Note: The writer of this review watched Unhinged from home on a digital screener. Before making the decision to see it—or any other film—in a movie theater, please consider the health risks involved. Click here for an interview on the matter with scientific experts.
It’s with the reckless, relentless determination of its behind-the-wheel bogeyman that the new road-rage thriller Unhinged has pursued a dubious goal: to be the first movie to open wide in American theaters since they all shut down back in March. And though there have been speed bumps along the way—namely, last-minute rescheduling, steering the release date from early July to late August—the film does appear to be screeching onto screens this Friday, with all the caution of a daredevil drag-racer playing chicken during rush hour. The irony is that Unhinged, a loudly sadistic bad-guy vehicle for Russell Crowe, is the kind of discount pulp trash that might struggle during normal times to even secure theatrical distribution. It’s a wait-for-Redbox programmer, promoted by default into the (only) multiplex event of the summer.
There was a time when Crowe could loom without qualifiers over blockbuster season. Twenty years out from Gladiator, he’s started to slouch into a character actor’s career—for most recent example, see his hoot of a supporting performance in True History Of The Kelly Gang. Really, about all Unhinged has going for it is the spectacle of Crowe breaking truly bad for the first time since, what, Virtuosity? He’s used his bulkiness as weapon or deterrent before, and tapped, a few times also, into a steely anger—look into his fiery embers here and you’ll see traces of the “father to a murdered son, husband to a murdered wife.” But this may be the first role that’s really capitalized on Crowe’s celebrity reputation as a hothead, even if the unnamed lunatic he’s playing only barks threats into a phone instead of chucking it at anyone.
First seen putting a bludgeoning, fiery punctuation on his broken marriage—an opening act of brutality that, unfortunately, leaves Crowe nothing to build toward in the menace department—the disgruntled driver eventually redirects his psychotic resentment to blandly frazzled single mother Rachel (Caren Pistorius), who gets stuck behind him in traffic and unwisely lays on the horn. With no delusions about turning his life around, “The Man” embarks on a single-minded campaign of harassment and intimidation, tailing Rachel and her son across the most nondescript roads and expressways of New Orleans, before escalating his tactics to violence against her family and friends. (On the plus side, one of the latter is played by Jimmi Simpson, a welcome addition to the supporting stretch of any big- or small-screen call sheet.)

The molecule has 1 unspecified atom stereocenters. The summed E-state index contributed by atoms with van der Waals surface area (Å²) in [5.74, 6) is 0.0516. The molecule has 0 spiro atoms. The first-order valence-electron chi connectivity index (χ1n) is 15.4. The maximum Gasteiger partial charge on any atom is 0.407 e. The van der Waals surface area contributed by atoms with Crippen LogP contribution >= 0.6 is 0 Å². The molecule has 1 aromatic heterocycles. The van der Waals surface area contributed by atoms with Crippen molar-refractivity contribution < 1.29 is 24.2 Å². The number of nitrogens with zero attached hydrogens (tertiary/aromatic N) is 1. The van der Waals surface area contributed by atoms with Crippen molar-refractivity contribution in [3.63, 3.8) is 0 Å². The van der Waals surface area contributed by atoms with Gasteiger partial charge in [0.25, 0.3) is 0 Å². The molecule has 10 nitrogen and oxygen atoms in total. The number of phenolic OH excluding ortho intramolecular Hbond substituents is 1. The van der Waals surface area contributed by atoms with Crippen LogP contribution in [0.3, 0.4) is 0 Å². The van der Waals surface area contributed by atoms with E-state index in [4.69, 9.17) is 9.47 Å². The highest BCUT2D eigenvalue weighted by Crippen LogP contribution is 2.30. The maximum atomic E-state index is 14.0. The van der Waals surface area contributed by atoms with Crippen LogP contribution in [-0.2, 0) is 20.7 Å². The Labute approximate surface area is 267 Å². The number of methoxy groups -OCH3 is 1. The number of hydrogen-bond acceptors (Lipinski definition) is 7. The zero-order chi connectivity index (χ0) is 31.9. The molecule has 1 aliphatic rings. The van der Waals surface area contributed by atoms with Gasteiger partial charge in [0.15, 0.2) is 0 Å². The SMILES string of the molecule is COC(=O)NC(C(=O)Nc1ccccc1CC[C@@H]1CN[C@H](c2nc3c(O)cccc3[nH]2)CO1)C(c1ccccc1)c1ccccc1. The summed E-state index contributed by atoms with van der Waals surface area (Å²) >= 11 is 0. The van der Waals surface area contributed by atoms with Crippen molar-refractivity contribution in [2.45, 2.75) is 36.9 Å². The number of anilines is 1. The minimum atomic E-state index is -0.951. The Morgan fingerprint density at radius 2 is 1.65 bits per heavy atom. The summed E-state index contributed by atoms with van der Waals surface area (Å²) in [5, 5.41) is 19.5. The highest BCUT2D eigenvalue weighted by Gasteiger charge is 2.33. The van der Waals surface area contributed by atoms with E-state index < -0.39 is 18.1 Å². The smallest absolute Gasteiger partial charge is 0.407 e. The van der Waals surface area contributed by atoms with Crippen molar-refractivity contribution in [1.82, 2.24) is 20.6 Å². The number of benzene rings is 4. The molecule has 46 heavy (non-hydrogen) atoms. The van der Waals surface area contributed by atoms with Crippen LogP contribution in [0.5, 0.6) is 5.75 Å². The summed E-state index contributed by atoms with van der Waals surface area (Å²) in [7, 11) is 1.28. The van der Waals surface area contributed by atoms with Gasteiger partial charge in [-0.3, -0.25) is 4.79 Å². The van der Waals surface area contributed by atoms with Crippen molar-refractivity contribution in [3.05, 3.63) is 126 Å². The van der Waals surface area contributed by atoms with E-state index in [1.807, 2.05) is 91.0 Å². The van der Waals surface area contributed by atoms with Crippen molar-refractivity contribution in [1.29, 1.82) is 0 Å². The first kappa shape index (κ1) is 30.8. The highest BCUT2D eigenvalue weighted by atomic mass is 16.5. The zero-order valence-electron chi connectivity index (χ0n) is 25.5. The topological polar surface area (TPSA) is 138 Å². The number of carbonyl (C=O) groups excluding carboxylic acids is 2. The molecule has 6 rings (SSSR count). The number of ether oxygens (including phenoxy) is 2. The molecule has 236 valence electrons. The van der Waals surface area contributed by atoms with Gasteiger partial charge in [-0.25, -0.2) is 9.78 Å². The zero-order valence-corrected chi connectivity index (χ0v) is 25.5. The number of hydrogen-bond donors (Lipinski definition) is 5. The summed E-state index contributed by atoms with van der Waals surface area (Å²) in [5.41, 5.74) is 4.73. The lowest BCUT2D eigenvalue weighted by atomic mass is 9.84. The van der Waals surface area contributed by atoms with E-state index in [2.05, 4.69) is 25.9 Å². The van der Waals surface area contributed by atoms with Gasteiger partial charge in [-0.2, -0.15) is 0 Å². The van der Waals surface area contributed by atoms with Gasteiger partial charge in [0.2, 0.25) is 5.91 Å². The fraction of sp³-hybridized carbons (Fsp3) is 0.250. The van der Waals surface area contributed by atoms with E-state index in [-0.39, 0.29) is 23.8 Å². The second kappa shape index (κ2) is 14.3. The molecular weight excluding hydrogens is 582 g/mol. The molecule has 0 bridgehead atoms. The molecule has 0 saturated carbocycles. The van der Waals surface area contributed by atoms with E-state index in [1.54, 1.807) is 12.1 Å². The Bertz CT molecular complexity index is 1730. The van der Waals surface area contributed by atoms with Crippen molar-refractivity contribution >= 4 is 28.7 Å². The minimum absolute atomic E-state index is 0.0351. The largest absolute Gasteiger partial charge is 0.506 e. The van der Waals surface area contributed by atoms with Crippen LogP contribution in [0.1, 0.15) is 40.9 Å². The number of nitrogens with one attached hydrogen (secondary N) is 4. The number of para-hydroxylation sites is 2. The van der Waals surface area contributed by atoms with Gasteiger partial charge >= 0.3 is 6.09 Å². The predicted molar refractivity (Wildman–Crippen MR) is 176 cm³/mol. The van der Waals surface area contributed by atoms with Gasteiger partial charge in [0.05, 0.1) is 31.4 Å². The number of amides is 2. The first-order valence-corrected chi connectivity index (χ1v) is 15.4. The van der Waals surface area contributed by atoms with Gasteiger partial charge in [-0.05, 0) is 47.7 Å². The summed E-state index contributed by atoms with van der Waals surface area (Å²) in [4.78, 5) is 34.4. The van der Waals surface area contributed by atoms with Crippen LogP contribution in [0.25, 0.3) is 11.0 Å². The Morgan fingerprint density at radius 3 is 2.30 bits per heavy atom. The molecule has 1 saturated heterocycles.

If you squint hard enough into the film’s rearview mirror, you can make out glimmers of older, better highway-stalker films, from ’80s cult classic The Hitcher to Steven Spielberg’s first turn in the driver’s seat, the elemental man-versus-truck thriller Duel. Not that Unhinged has any of the mounting suspense or elegance of those movies. It’s a nasty but preposterous potboiler; the uglier the mayhem gets, the less believable it becomes. Though nominally unfurling a cautionary tale about the dangers of pissing off the wrong person on your morning commute, Carl Ellsworth’s script (his first since the Red Dawn remake eight years ago) seems just as goofily paranoid about the road map to personal ruin your cell phone could provide an enterprising maniac. A sturdier hand on the wheel might have rescued Unhinged, but director Derrick Borte gets precious little claustrophobic tension from the scenario. He’s no David R. Ellis, late purveyor of superior B-movie trashiness like Cellular.
Maybe the film wants to say something about the stresses and nonstop conflict of modern life; the opening credits strain for an apocalyptic topicality, using viral footage of roadside meltdowns and traffic-jam brawls to imply a powder keg just waiting to be lit. There are hints of misogynistic grievance, too, in Crowe’s character—a divorcee, just like Rachel, who complains of a legal system stacked against men. But seeing Unhinged as any kind of 21st-century Falling Down would require locating a sliver of humanity in this hulking slab of misdirected spite and fury. Crowe seethes and growls and furrows his sweaty brow and carries his bulky frame like a wrecking ball even when he’s not bashing in doors or skulls. But since his descent into madness happens essentially off camera, before the movie even begins, the Oscar-winning star has no other notes to play but blinding hostility. And seeing him just foam at the mouth for 90 minutes may leave the audience searching for an off ramp—or at least more reward for the present risk of a night at the movies.